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Saturday, January 31, 2015

Bliss!

The restoration of the temple is beautiful.
It's worth a trip to see for yourself.
The windows are breathtaking.
This keystone above the north entrance is original, of course.
Notice the graceful copper water collection system.
The keystone above the gable windows is an eye-catcher.
Every brick, every stone, has received meticulous attention.
A keystone is at the top of every arched window. Next are the Voussoire stones.
Springer stones are at the sides.  These stones are quartzitic sandstone, as is the belt course.
The design of the repair of the tabernacle was never intended to hide that pioneers originally constructed this building.
However, new to the temple is a sandstone transom panel which tops the ground level windows.
Notice the level of the door threshold.  The ceiling begins at the level of the panel, but it is still quite high.
With the scaffolding dismantled, the sandstone watercourse is visible.
The scaffolding was stacked and awaiting removal.
A huge flatbed arrived shortly after I took this picture to carry it away.
The slate on the roof is finished.
The corbels, fascia and soffit are all completely painted.
I was thrilled that my arrival coincided with the sun.
Amazingly, the sun was only shining on the north side of the temple.  Clouds came in rapidly as I walked to Second South.
This last little corner is the end of the huge pit which once covered the entire site.
Gate posts are being kept warm near the south lot planter, with new bases for fences posts nearby.
The gate posts in the picture above are behind the pavilion's cupola in this view from the cam.
I walked around the entire block to make sure I didn't miss anything.
Workmen have told me I miss a lot, so I try to keep my eyes open.
It wasn't hard to see that the driveway has received another pour.
Next week when I visit the site, we'll actually be able to see the new gate posts.
But only if I can pull myself away from the north side.

12 comments:

Joanie said...

These are such lovely photos of the progress at our City Center Temple. Thank you so much.

JayBingham said...

Thank you for the picture of a true saw horse. What else have you been missing?

Julie said...

It gets worse. An onlooker had to point out that saw horse to me. I hope I would have seen it, but he saw it first...

Easy_Going_Dad said...

It's interesting that there are some strips of shiny copper flashing amongst the other duller copper flashing. I'm guessing they're repair pieces and replaced some flashing that accidentally got damaged or something like that. And I'm sure that the shiny color will dull to match the rest of the flashing soon.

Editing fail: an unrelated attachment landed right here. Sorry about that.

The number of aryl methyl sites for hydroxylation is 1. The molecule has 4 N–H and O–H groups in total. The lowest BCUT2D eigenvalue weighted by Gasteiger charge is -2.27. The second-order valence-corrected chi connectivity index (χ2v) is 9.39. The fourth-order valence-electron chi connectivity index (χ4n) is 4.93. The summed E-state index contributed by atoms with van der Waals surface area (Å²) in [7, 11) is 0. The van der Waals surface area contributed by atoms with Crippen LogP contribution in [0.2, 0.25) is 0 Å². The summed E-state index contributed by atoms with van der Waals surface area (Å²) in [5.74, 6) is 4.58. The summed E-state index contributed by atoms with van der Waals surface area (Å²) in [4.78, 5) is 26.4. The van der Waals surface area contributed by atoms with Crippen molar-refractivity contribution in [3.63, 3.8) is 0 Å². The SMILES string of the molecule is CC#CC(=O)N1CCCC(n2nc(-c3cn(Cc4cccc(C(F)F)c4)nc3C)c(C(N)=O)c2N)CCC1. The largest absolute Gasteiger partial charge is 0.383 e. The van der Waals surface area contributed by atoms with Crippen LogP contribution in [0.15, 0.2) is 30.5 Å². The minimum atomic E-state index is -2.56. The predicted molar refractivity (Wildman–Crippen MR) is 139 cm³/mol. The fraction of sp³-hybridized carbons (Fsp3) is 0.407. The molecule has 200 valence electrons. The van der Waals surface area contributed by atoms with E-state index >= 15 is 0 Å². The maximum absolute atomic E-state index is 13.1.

Julie said...

I had assumed you were correct -- that the shiny colors were from recent repairs. In fact, I was just informed that those are places where the scaffolding rested right next to the copper, preventing the patina which comes with a little age.

Cole Robison said...

Will the new panels at the very bottom of the tower base (surrounding the drainage spouts) not have molding or detail like the rest? I just noticed how the temporary steps are being removed from the shingles.

Julie said...

There is some trim there, but it's a little different then the pencil trim higher up. I believe the tower base is complete. When the plastic over the steeple windows comes down, I'll be sure to zoom in so you can see it better. There are at least two different colors of paint on that base and I keeping hoping it will become more obvious as time goes on.

dSquared said...

While I don't like the design of the base of the tower I believe it matches the original:
http://ogdeninsights.blogspot.com/2011/10/old-provo-tabernacle-to-be-new-provo.html

Travis Brinton said...

I have to say I'm rather disappointed that they couldn't find a way to avoid covering up the top of the lower-level windows. It looks like a glorified boarding-up job.

Otherwise, it all looks gorgeous.

Esperanza said...

Regarding the two tones of paint on the steeple base, I think that is just to make the panels/molding more easy to see.

Chad said...

I think i figured out the tents... they are for people using saws of some sort to keep the equipment dry. Perhaps... Also, I haven't seen any stone pallets around other than what's for the watercourse. I suspect any pallets containing marble or other fine stone for the floors of the interior are probably stored in the parking garage below ground... Could you sneak down there next time and snap a couple of photos?
P.S. Love your blog. :)

Julie said...

Thanks for your kind words. I went down to the underground entrance during my last visit to see what I could see. Not much. I couldn't see any stone. The west stairwell on the south side of the temple is blocking my view of almost everything. But I agree -- any building materials for the interior are surely inside. Workmen have told me the interior is beautiful. A lot of trim is going up. I believe but can't say for sure that the entire interior has been fully sheetrocked.